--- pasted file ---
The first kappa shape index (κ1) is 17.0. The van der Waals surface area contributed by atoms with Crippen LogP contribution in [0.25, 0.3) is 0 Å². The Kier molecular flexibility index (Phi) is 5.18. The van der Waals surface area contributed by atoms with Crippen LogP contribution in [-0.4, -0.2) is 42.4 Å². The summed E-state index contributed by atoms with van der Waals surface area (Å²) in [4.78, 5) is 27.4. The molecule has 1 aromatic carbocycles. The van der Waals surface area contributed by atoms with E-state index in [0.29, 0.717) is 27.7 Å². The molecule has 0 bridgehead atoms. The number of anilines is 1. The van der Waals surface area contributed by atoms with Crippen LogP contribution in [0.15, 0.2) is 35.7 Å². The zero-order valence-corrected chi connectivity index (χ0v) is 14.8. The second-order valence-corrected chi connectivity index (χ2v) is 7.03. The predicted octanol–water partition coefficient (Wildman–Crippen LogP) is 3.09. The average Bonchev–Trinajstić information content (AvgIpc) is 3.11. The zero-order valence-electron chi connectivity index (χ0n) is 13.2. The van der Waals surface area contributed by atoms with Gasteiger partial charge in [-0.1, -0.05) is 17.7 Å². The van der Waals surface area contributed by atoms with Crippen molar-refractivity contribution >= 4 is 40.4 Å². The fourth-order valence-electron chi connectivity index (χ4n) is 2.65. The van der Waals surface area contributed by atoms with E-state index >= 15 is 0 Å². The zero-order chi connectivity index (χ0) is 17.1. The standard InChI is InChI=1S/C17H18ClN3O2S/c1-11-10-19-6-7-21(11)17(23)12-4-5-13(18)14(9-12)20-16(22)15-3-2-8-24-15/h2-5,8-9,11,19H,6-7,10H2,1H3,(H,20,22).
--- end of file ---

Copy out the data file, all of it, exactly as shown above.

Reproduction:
The first kappa shape index (κ1) is 17.0. The van der Waals surface area contributed by atoms with Crippen LogP contribution in [0.25, 0.3) is 0 Å². The Kier molecular flexibility index (Phi) is 5.18. The van der Waals surface area contributed by atoms with Crippen LogP contribution in [-0.4, -0.2) is 42.4 Å². The summed E-state index contributed by atoms with van der Waals surface area (Å²) in [4.78, 5) is 27.4. The molecule has 1 aromatic carbocycles. The van der Waals surface area contributed by atoms with E-state index in [0.29, 0.717) is 27.7 Å². The molecule has 0 bridgehead atoms. The number of anilines is 1. The van der Waals surface area contributed by atoms with Crippen LogP contribution in [0.15, 0.2) is 35.7 Å². The zero-order valence-corrected chi connectivity index (χ0v) is 14.8. The second-order valence-corrected chi connectivity index (χ2v) is 7.03. The predicted octanol–water partition coefficient (Wildman–Crippen LogP) is 3.09. The average Bonchev–Trinajstić information content (AvgIpc) is 3.11. The zero-order valence-electron chi connectivity index (χ0n) is 13.2. The van der Waals surface area contributed by atoms with Gasteiger partial charge in [-0.1, -0.05) is 17.7 Å². The van der Waals surface area contributed by atoms with Crippen molar-refractivity contribution >= 4 is 40.4 Å². The fourth-order valence-electron chi connectivity index (χ4n) is 2.65. The van der Waals surface area contributed by atoms with E-state index >= 15 is 0 Å². The zero-order chi connectivity index (χ0) is 17.1. The standard InChI is InChI=1S/C17H18ClN3O2S/c1-11-10-19-6-7-21(11)17(23)12-4-5-13(18)14(9-12)20-16(22)15-3-2-8-24-15/h2-5,8-9,11,19H,6-7,10H2,1H3,(H,20,22).